While our database is confidential, our published findings give the community a snapshot of the data we are collecting, and our website is frequently updated with DDP announcements and ballet community news.

academic inspiration

Below, see several articles that serve as inspiration and support for our own studies and advocacy.

Published by the National Association of Corporate Directors (NACD), the following article, by four female academics, Vicki W. Kramer, Alison M. Konrad, Sumru Erkut, and Michele J. Hooper, details the benefits of including women on corporate boards of directors: Critical Mass on Corporate Boards: Why Three or More Women Enhance Governance.

Another by Professor Sumru Erkut, the following research was conducted to examine why there are so few women leading theaters in America: Women’s Leadership in Resident Theaters.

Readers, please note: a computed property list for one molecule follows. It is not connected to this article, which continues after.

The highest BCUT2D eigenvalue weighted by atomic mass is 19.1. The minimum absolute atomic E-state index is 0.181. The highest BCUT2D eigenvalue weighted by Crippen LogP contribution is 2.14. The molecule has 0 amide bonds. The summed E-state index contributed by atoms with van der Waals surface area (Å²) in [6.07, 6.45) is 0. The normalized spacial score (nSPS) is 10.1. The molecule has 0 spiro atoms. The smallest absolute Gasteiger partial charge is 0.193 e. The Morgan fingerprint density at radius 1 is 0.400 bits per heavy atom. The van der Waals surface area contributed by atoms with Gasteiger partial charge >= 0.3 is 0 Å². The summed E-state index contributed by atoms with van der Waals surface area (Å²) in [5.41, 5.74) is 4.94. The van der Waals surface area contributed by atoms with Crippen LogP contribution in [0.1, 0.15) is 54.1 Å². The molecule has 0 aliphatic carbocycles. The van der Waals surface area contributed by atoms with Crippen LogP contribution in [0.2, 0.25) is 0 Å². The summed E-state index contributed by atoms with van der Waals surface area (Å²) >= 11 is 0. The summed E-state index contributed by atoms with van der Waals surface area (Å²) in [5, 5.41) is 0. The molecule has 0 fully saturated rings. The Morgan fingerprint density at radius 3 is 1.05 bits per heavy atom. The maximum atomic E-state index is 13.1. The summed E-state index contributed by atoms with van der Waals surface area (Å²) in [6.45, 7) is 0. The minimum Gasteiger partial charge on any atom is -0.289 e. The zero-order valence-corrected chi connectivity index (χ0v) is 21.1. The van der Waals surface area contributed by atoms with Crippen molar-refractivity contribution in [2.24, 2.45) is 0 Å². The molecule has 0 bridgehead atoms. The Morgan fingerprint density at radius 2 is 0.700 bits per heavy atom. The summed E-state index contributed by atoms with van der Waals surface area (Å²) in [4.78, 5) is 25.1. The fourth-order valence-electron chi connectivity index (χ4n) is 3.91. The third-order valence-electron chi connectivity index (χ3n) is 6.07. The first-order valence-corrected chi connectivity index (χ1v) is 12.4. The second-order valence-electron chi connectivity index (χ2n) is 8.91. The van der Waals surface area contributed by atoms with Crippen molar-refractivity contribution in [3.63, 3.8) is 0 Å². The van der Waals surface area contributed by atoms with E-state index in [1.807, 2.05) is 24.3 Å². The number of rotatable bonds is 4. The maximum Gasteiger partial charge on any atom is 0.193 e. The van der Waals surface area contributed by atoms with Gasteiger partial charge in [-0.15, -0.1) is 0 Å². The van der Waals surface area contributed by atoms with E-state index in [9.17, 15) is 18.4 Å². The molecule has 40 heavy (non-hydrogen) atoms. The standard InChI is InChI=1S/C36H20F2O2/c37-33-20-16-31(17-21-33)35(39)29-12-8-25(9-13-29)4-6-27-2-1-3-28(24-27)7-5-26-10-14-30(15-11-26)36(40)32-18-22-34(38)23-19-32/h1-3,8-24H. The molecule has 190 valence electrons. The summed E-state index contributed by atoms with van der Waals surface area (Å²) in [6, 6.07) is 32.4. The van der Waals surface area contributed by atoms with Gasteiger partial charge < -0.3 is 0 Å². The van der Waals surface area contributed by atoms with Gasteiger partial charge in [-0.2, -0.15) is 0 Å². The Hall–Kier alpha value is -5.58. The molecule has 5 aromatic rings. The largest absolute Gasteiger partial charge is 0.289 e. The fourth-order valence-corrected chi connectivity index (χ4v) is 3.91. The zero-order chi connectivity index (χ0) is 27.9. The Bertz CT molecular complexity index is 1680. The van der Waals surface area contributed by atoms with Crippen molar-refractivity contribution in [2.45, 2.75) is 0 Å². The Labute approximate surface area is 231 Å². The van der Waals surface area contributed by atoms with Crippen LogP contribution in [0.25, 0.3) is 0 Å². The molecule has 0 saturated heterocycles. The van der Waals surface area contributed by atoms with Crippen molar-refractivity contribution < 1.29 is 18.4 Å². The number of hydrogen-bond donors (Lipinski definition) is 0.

Published in the New York Times, the following OpEd by Sheryl Sandberg and Adam Grant discusses the inadmissible silencing of women when they attempt to give feedback, act as leaders, or voice opinion in many professional situations: Speaking While Female.

Currently undertaking a research project that looks beyond funding, Melanie Doerner seeks answers to deeper questions of sustainable business model for arts organizations. Doerner is a trained attorney, advocate for change, and proven arts leader with 16 years of nonprofit experience. She is currently studying the habits and business practices of arts organizations in an attempt to identify and understand the sustainable business model(s) for regional theatre and ballet companies.